I thought of founding a theater organization not only to produce relevant plays—such as those mounted by Peta like “Kahapon, Ngayon at Bukas,” “Minsa’y Isang Gamu-Gamo,” “June Bride,” and “Bombita”—but also to reorient the community on the fact that theater or an acting workshop does not necessarily qualify one to become a movie or TV actor (or then again, why not if one really deserves a break, or the stars indeed conspire to bring forth an idol).

Clear objectives

My objectives were (are) clear: personality development, discipline, and viewing things from the correct perspective of truthful and artistic expression. I suppose these are Artist’s goals as well, and more, as seen in the hundreds of plays it has produced.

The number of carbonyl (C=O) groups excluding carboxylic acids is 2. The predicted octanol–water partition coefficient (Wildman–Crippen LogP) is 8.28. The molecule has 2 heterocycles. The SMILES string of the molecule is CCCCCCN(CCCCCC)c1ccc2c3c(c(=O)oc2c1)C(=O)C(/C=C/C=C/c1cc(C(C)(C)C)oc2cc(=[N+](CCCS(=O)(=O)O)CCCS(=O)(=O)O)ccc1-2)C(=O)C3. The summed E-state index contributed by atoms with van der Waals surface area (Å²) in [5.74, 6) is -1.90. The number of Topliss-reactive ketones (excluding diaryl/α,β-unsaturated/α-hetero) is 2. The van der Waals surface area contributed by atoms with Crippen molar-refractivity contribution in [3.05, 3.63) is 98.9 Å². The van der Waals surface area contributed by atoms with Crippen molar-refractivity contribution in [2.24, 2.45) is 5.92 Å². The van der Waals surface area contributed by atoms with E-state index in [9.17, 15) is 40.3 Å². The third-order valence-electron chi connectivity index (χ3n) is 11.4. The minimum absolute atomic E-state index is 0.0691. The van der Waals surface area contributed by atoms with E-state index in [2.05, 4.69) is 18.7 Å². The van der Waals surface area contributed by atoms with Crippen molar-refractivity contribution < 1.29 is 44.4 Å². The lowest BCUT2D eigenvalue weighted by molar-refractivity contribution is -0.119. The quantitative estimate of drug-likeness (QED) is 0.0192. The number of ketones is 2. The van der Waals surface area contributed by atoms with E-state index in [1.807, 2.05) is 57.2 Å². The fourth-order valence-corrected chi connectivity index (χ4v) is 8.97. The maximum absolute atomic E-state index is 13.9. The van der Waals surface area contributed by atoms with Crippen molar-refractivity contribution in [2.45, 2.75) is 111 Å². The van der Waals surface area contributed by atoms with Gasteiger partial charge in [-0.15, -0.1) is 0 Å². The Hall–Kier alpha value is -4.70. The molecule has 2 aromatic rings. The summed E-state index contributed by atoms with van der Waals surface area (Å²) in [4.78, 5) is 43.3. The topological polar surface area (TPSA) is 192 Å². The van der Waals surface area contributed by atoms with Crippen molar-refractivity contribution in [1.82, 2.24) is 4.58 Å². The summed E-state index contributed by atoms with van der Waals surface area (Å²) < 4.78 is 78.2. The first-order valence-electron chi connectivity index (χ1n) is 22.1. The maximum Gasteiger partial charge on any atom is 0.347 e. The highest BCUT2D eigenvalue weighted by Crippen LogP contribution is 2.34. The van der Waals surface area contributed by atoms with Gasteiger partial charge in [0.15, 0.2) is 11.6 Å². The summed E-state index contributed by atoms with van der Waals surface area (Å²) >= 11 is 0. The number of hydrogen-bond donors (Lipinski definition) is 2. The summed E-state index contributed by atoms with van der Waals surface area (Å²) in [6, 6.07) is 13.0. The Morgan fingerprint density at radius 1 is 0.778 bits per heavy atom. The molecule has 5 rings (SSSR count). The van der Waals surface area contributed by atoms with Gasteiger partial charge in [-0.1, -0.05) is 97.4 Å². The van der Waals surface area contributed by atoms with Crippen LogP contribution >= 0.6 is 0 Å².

Artist acquired the property and developed each corner of the land and structure. There are: a manicured lawn; trees, shrubs and flower-bearing plants of several varieties; a dainty garden set of native chairs and tables suited for tea or coffee time; a foyer with a long table to receive friends and inquiring visitors; a performance venue in square cut with a gallery big enough for regular productions; and an adjacent hall that functions as a seminar room, museum, and workshop.

A nongovernment organization registered with the Securities and Exchange Commission (SEC), Artist has come a long way since it was founded in 1987 by art-loving and enterprising individuals—UPLB professor Leo Rimando, now deceased; Ricamela Palis, who currently chairs the board of trustees; and Perez, the executive director.